Krafty Craft Beer

Big beer brewers seek ‘craft’ cred

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Big beer brewers seek ‘craft’ cred

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Big beer brewers seek ‘craft’ cred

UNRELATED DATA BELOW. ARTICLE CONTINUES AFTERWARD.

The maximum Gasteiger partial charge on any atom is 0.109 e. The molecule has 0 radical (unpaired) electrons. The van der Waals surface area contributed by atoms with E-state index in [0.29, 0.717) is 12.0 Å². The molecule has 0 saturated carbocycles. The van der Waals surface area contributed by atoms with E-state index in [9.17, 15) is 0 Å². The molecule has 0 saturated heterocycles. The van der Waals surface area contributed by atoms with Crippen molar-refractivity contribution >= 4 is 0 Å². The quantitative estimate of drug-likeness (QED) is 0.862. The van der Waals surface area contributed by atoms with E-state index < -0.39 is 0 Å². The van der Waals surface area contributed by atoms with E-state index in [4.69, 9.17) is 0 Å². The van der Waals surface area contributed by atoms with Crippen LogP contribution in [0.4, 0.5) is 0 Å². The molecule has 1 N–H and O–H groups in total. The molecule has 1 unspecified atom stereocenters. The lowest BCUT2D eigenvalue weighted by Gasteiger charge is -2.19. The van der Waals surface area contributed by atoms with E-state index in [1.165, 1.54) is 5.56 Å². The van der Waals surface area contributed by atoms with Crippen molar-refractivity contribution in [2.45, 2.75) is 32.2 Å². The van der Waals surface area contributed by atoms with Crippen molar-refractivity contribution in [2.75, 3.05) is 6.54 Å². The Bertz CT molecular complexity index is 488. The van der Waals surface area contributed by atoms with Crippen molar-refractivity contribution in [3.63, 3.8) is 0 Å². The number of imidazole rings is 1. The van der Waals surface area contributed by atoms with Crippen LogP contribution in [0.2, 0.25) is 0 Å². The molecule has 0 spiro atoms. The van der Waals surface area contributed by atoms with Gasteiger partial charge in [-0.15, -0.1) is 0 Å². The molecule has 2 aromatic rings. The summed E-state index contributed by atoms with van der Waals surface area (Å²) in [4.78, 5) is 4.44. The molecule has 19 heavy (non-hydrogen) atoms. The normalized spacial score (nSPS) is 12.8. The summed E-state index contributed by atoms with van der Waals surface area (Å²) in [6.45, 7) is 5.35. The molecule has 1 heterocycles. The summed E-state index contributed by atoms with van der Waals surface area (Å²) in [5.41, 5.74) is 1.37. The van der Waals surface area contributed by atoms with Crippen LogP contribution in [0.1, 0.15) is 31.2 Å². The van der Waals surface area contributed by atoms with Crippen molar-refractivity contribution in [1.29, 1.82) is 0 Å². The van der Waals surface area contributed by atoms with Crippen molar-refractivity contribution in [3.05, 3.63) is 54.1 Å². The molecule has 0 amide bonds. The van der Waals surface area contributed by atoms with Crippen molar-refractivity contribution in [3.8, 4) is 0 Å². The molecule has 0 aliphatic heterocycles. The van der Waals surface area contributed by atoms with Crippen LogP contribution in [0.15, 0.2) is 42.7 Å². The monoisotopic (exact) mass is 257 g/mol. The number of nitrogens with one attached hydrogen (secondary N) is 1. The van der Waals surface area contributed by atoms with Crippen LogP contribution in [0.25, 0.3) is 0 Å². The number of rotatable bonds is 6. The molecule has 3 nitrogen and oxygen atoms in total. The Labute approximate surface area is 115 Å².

Perched in the beer aisle, with their foil-wrapped necks and labels sporting tranquil nature scenes, Golden Knot and Crimson Crossing look like refugees from the wine shelf, misplaced by a supermarket clerk. They’re sold not by the six-pack, but in single 25.4-ounce bottles. And they don’t taste like traditional beers: spritzy, light on the palate in spite of their nine percent alcohol, with tart, fruity flavors hinting of apples, pears, plums and blackberries. VIENNA, VA, JANUARY 9, 2013: Winter salad of shaved cucumber, radish and endive with lemon vinaigrette. Dishware courtesy of Crate & Barrel. (Photo by ASTRID RIECKEN For The Washington Post)  In fact, the brands are beer-wine hybrids, fermented from wheat and kosher varietal grape juice: chardonnay in the case of Golden Knot, merlot for the Crimson Crossing. Coming from a small regional brewery, such beers wouldn’t raise eyebrows. Craft brewers are supposed to think outside the box. Dogfish Head in Milton, Del., has incorporated grapes in several of its beers, and Flying Dog Brewery in Frederick has announced the forthcoming release of Vineyard Blonde, brewed with vidal blanc grape juice from Breaux Vineyards in Purcellville. But Golden Knot and Crimson Crossing are part of the new […]

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